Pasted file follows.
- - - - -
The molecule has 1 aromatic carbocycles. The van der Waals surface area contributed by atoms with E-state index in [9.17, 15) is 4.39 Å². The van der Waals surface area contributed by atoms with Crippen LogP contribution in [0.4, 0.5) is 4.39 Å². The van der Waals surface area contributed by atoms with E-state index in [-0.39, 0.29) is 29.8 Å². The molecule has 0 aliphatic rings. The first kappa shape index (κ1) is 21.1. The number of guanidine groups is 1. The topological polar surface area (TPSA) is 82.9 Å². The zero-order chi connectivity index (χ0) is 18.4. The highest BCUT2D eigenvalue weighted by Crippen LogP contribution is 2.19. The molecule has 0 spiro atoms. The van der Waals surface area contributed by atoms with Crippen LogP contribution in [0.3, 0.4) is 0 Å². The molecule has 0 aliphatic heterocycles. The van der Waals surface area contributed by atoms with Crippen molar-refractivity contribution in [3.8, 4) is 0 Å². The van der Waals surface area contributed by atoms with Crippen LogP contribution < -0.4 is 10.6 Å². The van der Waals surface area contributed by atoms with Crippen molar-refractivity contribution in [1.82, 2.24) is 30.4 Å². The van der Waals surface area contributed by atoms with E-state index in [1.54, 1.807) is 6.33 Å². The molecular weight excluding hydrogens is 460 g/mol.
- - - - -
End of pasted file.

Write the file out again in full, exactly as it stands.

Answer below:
The molecule has 1 aromatic carbocycles. The van der Waals surface area contributed by atoms with E-state index in [9.17, 15) is 4.39 Å². The van der Waals surface area contributed by atoms with Crippen LogP contribution in [0.4, 0.5) is 4.39 Å². The van der Waals surface area contributed by atoms with E-state index in [-0.39, 0.29) is 29.8 Å². The molecule has 0 aliphatic rings. The first kappa shape index (κ1) is 21.1. The number of guanidine groups is 1. The topological polar surface area (TPSA) is 82.9 Å². The zero-order chi connectivity index (χ0) is 18.4. The highest BCUT2D eigenvalue weighted by Crippen LogP contribution is 2.19. The molecule has 0 spiro atoms. The van der Waals surface area contributed by atoms with Crippen LogP contribution in [0.3, 0.4) is 0 Å². The molecule has 0 aliphatic heterocycles. The van der Waals surface area contributed by atoms with Crippen molar-refractivity contribution in [3.8, 4) is 0 Å². The van der Waals surface area contributed by atoms with Crippen LogP contribution < -0.4 is 10.6 Å². The van der Waals surface area contributed by atoms with Crippen molar-refractivity contribution in [1.82, 2.24) is 30.4 Å². The van der Waals surface area contributed by atoms with E-state index in [1.54, 1.807) is 6.33 Å². The molecular weight excluding hydrogens is 460 g/mol.